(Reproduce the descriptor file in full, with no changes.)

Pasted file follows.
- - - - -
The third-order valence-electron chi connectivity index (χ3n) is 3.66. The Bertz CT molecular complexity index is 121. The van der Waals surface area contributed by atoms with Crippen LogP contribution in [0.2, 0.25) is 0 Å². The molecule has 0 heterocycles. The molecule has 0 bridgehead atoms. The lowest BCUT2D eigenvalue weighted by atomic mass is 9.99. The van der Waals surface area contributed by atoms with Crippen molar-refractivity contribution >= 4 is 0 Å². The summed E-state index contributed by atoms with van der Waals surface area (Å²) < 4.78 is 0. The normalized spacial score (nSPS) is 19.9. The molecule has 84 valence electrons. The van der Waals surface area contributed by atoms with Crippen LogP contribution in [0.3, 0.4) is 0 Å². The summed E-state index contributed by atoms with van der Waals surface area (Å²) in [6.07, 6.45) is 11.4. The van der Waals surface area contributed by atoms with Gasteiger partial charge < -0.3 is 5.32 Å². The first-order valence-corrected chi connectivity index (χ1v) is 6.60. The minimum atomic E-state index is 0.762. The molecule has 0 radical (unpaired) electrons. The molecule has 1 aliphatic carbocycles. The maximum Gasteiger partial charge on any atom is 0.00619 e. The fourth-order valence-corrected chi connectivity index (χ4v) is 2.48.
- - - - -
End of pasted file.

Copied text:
The third-order valence-electron chi connectivity index (χ3n) is 3.66. The Bertz CT molecular complexity index is 121. The van der Waals surface area contributed by atoms with Crippen LogP contribution in [0.2, 0.25) is 0 Å². The molecule has 0 heterocycles. The molecule has 0 bridgehead atoms. The lowest BCUT2D eigenvalue weighted by atomic mass is 9.99. The van der Waals surface area contributed by atoms with Crippen molar-refractivity contribution >= 4 is 0 Å². The summed E-state index contributed by atoms with van der Waals surface area (Å²) < 4.78 is 0. The normalized spacial score (nSPS) is 19.9. The molecule has 84 valence electrons. The van der Waals surface area contributed by atoms with Crippen LogP contribution in [0.3, 0.4) is 0 Å². The summed E-state index contributed by atoms with van der Waals surface area (Å²) in [6.07, 6.45) is 11.4. The van der Waals surface area contributed by atoms with Gasteiger partial charge < -0.3 is 5.32 Å². The first-order valence-corrected chi connectivity index (χ1v) is 6.60. The minimum atomic E-state index is 0.762. The molecule has 0 radical (unpaired) electrons. The molecule has 1 aliphatic carbocycles. The maximum Gasteiger partial charge on any atom is 0.00619 e. The fourth-order valence-corrected chi connectivity index (χ4v) is 2.48.